Orpheus (after Monteverdi), Mannheim, 1925; rev., Munich, 1931; rev., Dresden, 1940.
Tanz der Sproeden (after Monteverdi; title means “Dance of the Merciless Beauties”), Karlsruhe, 1925; rev., Gera, 1940.
St. Luke Passion (after Bach), Munich, 1931.
Carmina Burana (cantiones profanae, medieval Lain lyrics), Frankfurt, 1937.
Der Mond (kleines Welttheater, after Brothers Grimm), Munich, 1939.
Catulli Carmina (luda scaenici; title means “Songs of Catullus”), Leipzig, 1943.
Die Kluge (title means “The Clever Woman”), Frankfurt, 1943.
Die Bernauerin: Bairische Stueck (title means “The Tragedy of Agnes Bernauer”), Stuttgart, 1947.
Antigonae (Sophocles, trans. Hoelderlin), Salzburg, 1949.
Astutuli: Bairsiche Komoedie, Munich, 1953.
Trionfo di Afrodite (concerto scenario; title means “The Triumph of Aphrodite”), Milan, 1953.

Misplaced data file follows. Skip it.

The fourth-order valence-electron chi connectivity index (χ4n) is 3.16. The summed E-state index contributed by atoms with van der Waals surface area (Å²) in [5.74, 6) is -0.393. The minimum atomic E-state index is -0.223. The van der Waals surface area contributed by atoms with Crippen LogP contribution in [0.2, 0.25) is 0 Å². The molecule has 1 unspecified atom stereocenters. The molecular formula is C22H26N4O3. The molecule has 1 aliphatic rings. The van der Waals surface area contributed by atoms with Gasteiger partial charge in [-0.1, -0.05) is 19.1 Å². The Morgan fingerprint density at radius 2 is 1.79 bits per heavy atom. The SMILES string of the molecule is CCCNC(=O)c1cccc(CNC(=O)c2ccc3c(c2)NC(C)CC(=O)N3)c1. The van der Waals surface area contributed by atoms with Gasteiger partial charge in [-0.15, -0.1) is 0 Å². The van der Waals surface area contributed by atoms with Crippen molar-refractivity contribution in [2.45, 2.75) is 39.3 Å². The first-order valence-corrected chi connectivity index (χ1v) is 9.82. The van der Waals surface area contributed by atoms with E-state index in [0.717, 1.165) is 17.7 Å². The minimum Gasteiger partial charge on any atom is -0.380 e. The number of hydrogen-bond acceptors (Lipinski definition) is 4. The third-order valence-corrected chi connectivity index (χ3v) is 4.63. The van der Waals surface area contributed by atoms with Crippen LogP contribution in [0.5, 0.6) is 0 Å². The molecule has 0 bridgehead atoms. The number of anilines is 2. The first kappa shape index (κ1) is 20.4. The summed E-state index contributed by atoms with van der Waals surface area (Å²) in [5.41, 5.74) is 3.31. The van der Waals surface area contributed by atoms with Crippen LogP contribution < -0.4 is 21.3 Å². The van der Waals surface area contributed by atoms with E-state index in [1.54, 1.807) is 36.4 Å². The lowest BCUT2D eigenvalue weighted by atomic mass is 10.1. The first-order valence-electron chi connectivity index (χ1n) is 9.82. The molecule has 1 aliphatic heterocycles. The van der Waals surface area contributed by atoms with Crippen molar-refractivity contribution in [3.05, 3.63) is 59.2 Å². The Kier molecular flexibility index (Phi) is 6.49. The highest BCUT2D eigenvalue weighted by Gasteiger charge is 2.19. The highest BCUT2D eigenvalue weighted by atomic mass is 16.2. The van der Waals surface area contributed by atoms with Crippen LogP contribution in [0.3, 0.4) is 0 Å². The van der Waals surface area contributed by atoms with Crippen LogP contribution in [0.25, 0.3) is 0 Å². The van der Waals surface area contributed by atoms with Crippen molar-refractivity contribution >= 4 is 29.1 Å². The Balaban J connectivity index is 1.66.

Trionfi (includes Carmina Burana, Catulli carmina, Trionfo di Afrodite; title means “Triumphs”), Salzburg, 1953.
Comoedia de Christi resurrectione (Osterspiel), Stuttgart, 1957.
Lamenti (includes Klage der Ariadne, Orpheus, Tanz der Sproeden ), Schwetzingen, 1958.
Oedipus der Tyrann (Sophocles, transl. Hoelderlin), Stuttgart, 1959.
Ludus de nat infante mirificus (Weihnachtsspiel), Stuttgart, 1960.
Ein Sommernachtstraum (after Shakespeare), 1939-62; final version, Stuttgart, 1964.
Prometheus (after Aeschylus), Stuttgart, 1966.
De temporum fine comoedia (Buehnenspiel; title means “Play of the End of Time”), Salzburg, 1973.
Monteverdi Realisation: Lamento d’Arianna, Deutsche Grammophon.
Carmina Burana: Scenic Cantata (with the Bavarian Radio Chorus and Orchestra; title means “Songs of Beuren”), Deutsche Grammophon.